Ash borer infestation forces removal of 400 trees

Emerald ash borer
The emerald ash borer is responsible for millions of dollars of damage to ash trees in Michigan, and it's spreading to other states. The adult borer is a metallic, coppery-green color and one-third to one-half inch long.
David Cappaert, Michigan State University

Forestry crews are removing hundreds of ash trees from the Fort Snelling Golf Club this week because of emerald ash borer infestation.

Workers found evidence of the insect in about 100 trees at the golf course last summer. It's likely others are also infested, said Minneapolis Park board forestry director Ralph Sievert. They will remove about 400 trees total.

"Once you've got that many that close to each other, you can have trees infested but the symptoms just aren't there yet," Sievert said. "Since we were going to remove the obvious ones, we just thought with doing all the operation out there, we might as well just get it all over with."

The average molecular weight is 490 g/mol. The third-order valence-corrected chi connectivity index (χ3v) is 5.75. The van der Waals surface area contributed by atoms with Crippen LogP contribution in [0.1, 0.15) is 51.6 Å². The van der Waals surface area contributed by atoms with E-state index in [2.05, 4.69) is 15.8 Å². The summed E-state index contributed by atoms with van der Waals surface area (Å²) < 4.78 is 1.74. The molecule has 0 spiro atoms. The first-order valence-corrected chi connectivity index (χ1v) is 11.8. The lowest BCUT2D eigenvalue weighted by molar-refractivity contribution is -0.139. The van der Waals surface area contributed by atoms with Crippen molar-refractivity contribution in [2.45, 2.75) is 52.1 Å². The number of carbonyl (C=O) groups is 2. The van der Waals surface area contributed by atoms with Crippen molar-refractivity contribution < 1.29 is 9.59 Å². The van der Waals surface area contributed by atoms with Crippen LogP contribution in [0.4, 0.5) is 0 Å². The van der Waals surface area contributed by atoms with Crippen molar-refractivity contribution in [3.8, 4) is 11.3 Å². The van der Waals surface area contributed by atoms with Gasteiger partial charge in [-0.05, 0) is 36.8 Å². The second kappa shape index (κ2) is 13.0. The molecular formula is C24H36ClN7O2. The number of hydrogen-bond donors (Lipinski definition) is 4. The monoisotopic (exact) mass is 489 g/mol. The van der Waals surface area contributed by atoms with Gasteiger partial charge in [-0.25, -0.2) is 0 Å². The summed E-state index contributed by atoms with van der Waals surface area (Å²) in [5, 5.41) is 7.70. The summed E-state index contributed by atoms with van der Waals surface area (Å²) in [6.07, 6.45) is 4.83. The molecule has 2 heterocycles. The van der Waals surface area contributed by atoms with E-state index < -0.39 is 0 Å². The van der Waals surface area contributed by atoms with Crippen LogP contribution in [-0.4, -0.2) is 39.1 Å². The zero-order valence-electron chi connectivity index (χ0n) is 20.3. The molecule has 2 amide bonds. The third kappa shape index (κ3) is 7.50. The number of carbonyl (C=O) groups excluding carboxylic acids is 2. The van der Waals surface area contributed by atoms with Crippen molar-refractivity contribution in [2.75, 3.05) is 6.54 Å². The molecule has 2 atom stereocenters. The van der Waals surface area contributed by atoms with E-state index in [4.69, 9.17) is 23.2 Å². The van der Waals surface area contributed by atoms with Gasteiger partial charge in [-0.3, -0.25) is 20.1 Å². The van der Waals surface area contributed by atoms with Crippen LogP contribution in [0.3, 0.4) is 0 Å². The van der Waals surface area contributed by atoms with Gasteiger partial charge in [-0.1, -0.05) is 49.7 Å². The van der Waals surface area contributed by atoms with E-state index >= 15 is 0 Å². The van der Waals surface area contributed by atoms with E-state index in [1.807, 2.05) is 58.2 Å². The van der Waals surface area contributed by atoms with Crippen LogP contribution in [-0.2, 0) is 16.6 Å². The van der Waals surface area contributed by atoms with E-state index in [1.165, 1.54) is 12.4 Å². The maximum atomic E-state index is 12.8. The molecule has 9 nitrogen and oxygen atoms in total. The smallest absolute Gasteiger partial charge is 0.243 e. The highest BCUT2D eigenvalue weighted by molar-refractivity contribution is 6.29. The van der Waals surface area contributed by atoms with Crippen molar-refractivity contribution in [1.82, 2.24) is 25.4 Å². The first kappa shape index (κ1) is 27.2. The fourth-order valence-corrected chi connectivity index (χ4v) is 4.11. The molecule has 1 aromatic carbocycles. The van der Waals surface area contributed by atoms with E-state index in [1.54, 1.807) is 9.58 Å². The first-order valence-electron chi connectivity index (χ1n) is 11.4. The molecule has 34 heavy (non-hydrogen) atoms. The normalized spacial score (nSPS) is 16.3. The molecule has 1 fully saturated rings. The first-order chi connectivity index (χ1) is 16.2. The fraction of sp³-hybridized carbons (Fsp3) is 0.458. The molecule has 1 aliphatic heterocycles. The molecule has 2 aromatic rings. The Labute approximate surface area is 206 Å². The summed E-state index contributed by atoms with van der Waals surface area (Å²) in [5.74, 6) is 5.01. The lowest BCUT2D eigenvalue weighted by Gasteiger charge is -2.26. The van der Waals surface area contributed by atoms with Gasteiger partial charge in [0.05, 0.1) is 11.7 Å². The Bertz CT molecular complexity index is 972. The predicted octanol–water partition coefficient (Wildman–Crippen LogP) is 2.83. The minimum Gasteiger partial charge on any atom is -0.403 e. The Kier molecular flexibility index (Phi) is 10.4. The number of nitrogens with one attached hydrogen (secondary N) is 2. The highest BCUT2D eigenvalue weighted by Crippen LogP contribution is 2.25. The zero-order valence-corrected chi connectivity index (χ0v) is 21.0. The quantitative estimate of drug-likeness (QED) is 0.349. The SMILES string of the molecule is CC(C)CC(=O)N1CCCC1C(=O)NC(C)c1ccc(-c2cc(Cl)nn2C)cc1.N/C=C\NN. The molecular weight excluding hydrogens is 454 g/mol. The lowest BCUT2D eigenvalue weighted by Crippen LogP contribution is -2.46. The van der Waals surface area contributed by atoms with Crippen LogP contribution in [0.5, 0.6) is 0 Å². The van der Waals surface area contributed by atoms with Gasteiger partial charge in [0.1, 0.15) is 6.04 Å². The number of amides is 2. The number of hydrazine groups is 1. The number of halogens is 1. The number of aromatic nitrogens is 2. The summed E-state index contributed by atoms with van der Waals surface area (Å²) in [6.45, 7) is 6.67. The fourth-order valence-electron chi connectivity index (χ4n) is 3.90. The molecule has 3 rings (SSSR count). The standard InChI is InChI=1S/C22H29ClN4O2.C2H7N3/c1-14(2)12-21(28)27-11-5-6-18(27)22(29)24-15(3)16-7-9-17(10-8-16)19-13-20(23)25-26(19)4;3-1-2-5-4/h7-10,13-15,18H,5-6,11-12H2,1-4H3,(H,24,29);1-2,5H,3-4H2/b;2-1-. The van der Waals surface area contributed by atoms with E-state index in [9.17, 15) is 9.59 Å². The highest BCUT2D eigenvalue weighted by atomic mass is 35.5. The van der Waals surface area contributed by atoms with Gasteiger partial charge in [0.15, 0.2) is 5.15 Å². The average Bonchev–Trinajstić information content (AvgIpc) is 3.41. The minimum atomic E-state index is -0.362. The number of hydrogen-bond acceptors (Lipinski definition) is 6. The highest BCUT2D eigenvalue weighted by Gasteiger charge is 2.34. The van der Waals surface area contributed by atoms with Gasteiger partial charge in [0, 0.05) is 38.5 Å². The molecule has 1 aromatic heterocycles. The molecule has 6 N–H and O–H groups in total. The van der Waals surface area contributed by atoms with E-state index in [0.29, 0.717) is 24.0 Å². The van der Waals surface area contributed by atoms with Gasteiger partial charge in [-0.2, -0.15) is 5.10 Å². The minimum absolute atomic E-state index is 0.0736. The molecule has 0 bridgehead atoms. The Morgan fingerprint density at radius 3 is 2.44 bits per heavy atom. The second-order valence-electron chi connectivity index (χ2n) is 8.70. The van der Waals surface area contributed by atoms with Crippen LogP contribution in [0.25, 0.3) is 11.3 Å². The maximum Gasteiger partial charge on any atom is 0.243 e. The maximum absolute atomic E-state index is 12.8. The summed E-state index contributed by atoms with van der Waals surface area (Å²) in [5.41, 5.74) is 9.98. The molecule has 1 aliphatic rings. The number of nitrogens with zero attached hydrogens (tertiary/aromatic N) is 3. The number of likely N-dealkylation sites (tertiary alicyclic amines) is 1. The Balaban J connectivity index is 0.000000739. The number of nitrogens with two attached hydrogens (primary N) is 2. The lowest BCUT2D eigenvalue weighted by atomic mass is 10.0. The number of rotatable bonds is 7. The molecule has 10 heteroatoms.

About half the ash trees are on the landscaped area of the golf course, Sievert said. The others are in wooded areas near the fairways.

Most of the trees will be chipped and burned at the Koda Energy plant in Shakopee. About 30 will be salvaged for lumber.

Because the emerald ash borer lives just under the bark and the trees are being cut down while the beetle is still dormant, there's no concern about spreading the beetle to an area it hasn't been in yet, Sievert said.

''If you are planning to remove an ash tree or pruning an ash tree, this is the time of year to do it because the beetle is not active, as opposed to doing it in the summertime when you could unknowingly move the beetle around. That's one of the things you don't want to do," Sievert said.

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